Understanding China's Economic Indicators: Translating the Data into Investment Opportunities (paperback) by Thomas Orlik

Understanding China's Economic Indicators: Translating the Data into Investment Opportunities…

byThomas Orlik

Kobo ebook | July 7, 2011

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In Understanding China’s Economic Indicators, leading economist and Wall Street Journal columnist Thomas M. Orlik introduces 35 of China's most significant economic statistics. Orlik explains why each indicator matters, how it is collected and computed, and its impact on equity, commodity, and currency markets.


As China has emerged as a central player in the global economy, more and more investors are seeking profitable opportunities there. To choose the right investments, it's crucial to understand China's economic environment–and that means finding, interpreting, and utilizing China's growing base of economic indicators. Orlik helps investors make sense of data on everything from Chinese GDP growth to inflation, unemployment, bond yields, electricity production, and aircraft passenger numbers. He draws on the best information supplied by the Chinese government's statistical agency, ministries, and industry associations, as well as private sources. Each indicator is clearly described, along with a practical discussion of its implications for investors.

Title:Understanding China's Economic Indicators: Translating the Data into Investment Opportunities…Format:Kobo ebookPublished:July 7, 2011Publisher:Pearson EducationLanguage:English

The following ISBNs are associated with this title:

ISBN - 10:0132620219

ISBN - 13:9780132620215

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Rated 5 out of 5 by from Author Promotes Overseas Understanding Author Tom Orlik is a former economist and political speechwriter currently working as the China correspondent for the Wall Street Journal. His deep knowledge of China’s economic statistics, political structure and recent economic development, and his ability to write very, very clearly make this book an outstanding starting point for all wishing to understand China better or to invest there. An excellent companion to Burton Malkiel’s ‘From Wall Street to the Great Wall’ or Jim Rogers’ ‘A Bull In China’. A full book about esoteric economic indicators may seem a bit dry, but it flows well and there is ample practical advice for the average investor. In separate chapters, Orlik covers China’s national output, investment and real estate, household sector, external sector, labor markets, prices, and financial indicators. Each chapter is broken into sub-sections, with information on the timing (hour, date, frequency) and location of the data (with hyperlinks for those reading on an e-book); its market sensitivity and whether it is subject to revisions; and an explanation of what it is and why it is important. For investors, each chapter concludes with advice on the impact an economic indicator might have on equities, commodities, or foreign exchange. The following excerpt from the section on foreign exchange and gold reserves in chapter five is an example. ‘Changes in China’s holdings of gold have obvious implications for international gold prices. But with the PBOC announcing changes in its holdings at such irregular intervals, and changes in recorded holding not necessarily signalling current purchases, markets should be leery of interpreting the data as evidence of stronger or weaker demand from China for gold.’ Investors will be thankful for the practical and sometimes actionable advice, and importantly they will come away from the book understanding why certain information is important and why other information is not. In another chapter examining China’s GDP growth, Orlik counsels not just to look with an eye to its rise or fall, but also to the government’s likely policy response; whether it will take away or spike the punch bowl via a change in interest rates, and following that the impact that might have on both construction and local government tax revenues. We in the West are familiar with the importance and workings of our central banks, but we learn that some of the economic drivers and impacts are different in China, resulting in different monetary policy considerations. Remarkably clearly written with excellent explanations of what each survey, data point, or news source means to economists and investors. Despite the danger of jargon or digression, Orlik maintains a clear style and never loses focus or strays from his stated objective. As a result he has produced a highly readable and useful book which will definitely help readers understand China’s economic indicators and invest more wisely.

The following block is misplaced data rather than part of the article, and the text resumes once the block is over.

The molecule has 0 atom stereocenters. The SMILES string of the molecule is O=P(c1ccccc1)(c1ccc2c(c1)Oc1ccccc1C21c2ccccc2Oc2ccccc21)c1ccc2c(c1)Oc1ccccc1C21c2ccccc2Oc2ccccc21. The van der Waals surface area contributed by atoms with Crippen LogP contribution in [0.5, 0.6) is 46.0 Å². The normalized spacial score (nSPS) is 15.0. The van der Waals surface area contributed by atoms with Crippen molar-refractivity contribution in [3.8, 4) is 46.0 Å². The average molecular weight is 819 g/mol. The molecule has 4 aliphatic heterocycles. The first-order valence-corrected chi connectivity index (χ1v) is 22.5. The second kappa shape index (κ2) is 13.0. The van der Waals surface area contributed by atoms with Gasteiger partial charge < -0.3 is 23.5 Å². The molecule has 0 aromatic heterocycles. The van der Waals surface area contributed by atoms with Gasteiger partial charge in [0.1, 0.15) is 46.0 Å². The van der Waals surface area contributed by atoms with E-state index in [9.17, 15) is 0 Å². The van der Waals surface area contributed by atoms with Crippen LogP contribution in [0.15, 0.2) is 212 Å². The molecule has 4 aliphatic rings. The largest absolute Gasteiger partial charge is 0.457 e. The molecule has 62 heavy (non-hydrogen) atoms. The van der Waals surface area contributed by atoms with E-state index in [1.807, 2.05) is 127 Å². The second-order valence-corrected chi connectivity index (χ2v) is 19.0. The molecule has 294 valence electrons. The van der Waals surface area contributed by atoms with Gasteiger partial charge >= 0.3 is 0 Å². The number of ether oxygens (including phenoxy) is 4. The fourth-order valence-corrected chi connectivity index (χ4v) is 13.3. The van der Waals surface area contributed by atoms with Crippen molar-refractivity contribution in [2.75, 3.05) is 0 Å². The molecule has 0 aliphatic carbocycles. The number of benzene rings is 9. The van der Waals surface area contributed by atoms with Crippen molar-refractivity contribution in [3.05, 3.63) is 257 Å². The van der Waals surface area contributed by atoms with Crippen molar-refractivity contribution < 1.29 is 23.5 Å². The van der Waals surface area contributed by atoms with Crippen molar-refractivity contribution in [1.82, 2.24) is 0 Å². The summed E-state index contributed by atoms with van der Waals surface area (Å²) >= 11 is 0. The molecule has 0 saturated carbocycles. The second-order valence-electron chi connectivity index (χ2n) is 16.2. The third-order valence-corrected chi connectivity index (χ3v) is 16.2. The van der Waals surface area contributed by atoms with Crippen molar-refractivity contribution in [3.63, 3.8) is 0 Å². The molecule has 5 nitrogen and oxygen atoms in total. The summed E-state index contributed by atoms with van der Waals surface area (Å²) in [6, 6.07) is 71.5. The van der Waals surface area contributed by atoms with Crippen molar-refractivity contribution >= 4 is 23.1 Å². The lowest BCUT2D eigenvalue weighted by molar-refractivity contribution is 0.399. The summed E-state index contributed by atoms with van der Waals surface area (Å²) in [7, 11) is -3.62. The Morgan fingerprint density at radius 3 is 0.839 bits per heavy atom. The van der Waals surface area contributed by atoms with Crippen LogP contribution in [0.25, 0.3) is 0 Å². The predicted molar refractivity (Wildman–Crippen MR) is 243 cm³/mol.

Date published: 2011-11-22